All Peppers Are Not Created Equal

Sweet peppers don’t come in just red and green anymore—yellow orange, and even purple bell peppers are commonplace.

Plus, there are more kinds of sweet pepper than just different colors. There are Cherry, Cubanelle and Italian Frying peppers. But the sweetest of all are Ancient Sweets or Sweet Twister.

These elegant looking peppers are super sweet and never ever bitter because they have a higher natural sugar content than the average bell pepper. They were once called Ancient Sweets but are now called Sweet Twister. They’re very versatile. You can cut them into rings and use them in salads, stir fries, pizza and frittata. They’re great roasted and grilled and of course my favorite way is stuffed.

Like tomatoes, peppers originated in Central and South America. The name pepper was given by Europeans when Christopher Columbus brought the plant back to Europe. At that time, black pepper was a highly prized condiment. The name pepper was applied to all known spices with hot and pungent taste and was extended to these plants. Botanically speaking, bell peppers are fruits; however, they are considered vegetables in culinary contexts.

Sweet peppers are an excellent source of Vitamin B6 and folacin. Red, yellow and orange sweet peppers contain three to four times more Vitamin C than an orange. Add sweet red pepper strips to a spinach salad to help your body better absorb the iron in the spinach.

Here’s an easy recipe for Roasted Peppers:

  • Preheat grill or broiler on high heat. Cook whole peppers about 10 minutes, turning occasionally by stems, until skin is blistered and blackened.
  • Place in a paper bag and let steam.
  • Remove skins, slice peppers open and scrape out core and seeds.
  • Cut in strips and toss with a generous splash of olive oil, a little minced garlic, chopped parsley, salt and pepper to taste. Serve at room temperature

We found a wonderful recipe for Sweet Long Peppers Stuffed with Cauliflower Rice from Proud Italian Cook.

Thanks for shopping at the Pearl Market!

Feeling like Fall

Last week when the weather was a bit cooler, it felt like fall. I was immediately drawn to these wonderful apples at Fornof Farm that would make a great strudel. Then I saw this Cranberry Almond Oatmeal at the Oatmeal at the Great Harvest Company, followed by this Apricot Breakfast Bar from Hearth. It was amazing! To top it off, literally, I was drawn to this soft grey sweater from The Sweater Lady.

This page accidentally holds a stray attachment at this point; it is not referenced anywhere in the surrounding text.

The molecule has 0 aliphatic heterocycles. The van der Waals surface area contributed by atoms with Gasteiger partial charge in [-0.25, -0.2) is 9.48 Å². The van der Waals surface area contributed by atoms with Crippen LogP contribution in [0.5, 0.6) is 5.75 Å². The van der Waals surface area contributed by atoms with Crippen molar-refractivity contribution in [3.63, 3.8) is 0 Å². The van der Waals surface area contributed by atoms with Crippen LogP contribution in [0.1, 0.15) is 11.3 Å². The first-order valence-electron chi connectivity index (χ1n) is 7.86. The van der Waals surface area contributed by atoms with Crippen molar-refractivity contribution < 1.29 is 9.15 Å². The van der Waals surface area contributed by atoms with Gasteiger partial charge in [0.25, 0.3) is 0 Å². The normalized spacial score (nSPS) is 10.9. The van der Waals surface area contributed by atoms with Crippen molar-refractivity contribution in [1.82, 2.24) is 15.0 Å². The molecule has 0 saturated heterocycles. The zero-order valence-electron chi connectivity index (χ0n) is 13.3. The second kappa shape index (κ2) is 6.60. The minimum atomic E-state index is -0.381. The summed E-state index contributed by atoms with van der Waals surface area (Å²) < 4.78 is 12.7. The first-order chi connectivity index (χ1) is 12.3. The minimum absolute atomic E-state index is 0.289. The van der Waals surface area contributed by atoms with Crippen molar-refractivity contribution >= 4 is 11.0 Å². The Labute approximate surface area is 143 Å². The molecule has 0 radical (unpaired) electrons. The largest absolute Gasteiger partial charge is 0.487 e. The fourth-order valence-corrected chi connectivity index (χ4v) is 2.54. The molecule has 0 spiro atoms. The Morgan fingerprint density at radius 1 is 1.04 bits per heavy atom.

Perennial Facts

Did you know that many of the plants in your yard are considered perennials? A perennial includes plants, flowers, shrubs, and trees that live for two years or longer. As you can imagine, perennials come in many shapes and sizes. Here are some fun facts about these plants:

  • These flowers don’t always bloom the first year that they are planted, but with proper care, they will bloom the next year and each year after that for the duration of their lifespan.
  • Since they live a long time, they do not need to produce many seeds to survive. In fact, once they are planted and well established, they will need minimal upkeep with watering and fertilizing.
  • They often have a rest period at some point in their life cycle where the plant will remain dormant.
  • These plants include a wide variety of flowers, fruits, herbs and vegetables.

Lonny with Flora Go Go offers a variety of potted perennials to get you started. Based on where you want to plant the perennials and what your preferences in size and color, he can show you plants that will thrive in your yard.

And it’s not too late to plant!  According to Lonnie, as long as you plant perennials before the ground freezes, it will survive the winter and provide you with years of enjoyment.

 

 

 

 

 

 

 

 

 

 

Posted by Michelle Chippas

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